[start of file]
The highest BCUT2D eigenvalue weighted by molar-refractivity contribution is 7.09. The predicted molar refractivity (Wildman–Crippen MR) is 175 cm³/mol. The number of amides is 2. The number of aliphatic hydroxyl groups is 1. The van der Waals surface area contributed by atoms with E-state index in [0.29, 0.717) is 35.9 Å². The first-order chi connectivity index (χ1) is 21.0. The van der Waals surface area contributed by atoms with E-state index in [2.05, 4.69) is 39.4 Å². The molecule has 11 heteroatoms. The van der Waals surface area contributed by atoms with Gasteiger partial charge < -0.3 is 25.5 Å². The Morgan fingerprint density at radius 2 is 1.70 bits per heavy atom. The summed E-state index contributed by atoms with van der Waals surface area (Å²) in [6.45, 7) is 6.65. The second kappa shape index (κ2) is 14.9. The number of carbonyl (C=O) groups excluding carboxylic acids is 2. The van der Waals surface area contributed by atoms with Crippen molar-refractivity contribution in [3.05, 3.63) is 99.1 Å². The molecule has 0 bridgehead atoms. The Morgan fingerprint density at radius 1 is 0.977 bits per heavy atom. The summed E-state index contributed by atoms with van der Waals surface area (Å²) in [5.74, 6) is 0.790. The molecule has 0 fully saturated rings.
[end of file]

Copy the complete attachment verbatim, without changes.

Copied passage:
The highest BCUT2D eigenvalue weighted by molar-refractivity contribution is 7.09. The predicted molar refractivity (Wildman–Crippen MR) is 175 cm³/mol. The number of amides is 2. The number of aliphatic hydroxyl groups is 1. The van der Waals surface area contributed by atoms with E-state index in [0.29, 0.717) is 35.9 Å². The first-order chi connectivity index (χ1) is 21.0. The van der Waals surface area contributed by atoms with E-state index in [2.05, 4.69) is 39.4 Å². The molecule has 11 heteroatoms. The van der Waals surface area contributed by atoms with Gasteiger partial charge < -0.3 is 25.5 Å². The Morgan fingerprint density at radius 2 is 1.70 bits per heavy atom. The summed E-state index contributed by atoms with van der Waals surface area (Å²) in [6.45, 7) is 6.65. The second kappa shape index (κ2) is 14.9. The number of carbonyl (C=O) groups excluding carboxylic acids is 2. The van der Waals surface area contributed by atoms with Crippen molar-refractivity contribution in [3.05, 3.63) is 99.1 Å². The molecule has 0 bridgehead atoms. The Morgan fingerprint density at radius 1 is 0.977 bits per heavy atom. The summed E-state index contributed by atoms with van der Waals surface area (Å²) in [5.74, 6) is 0.790. The molecule has 0 fully saturated rings.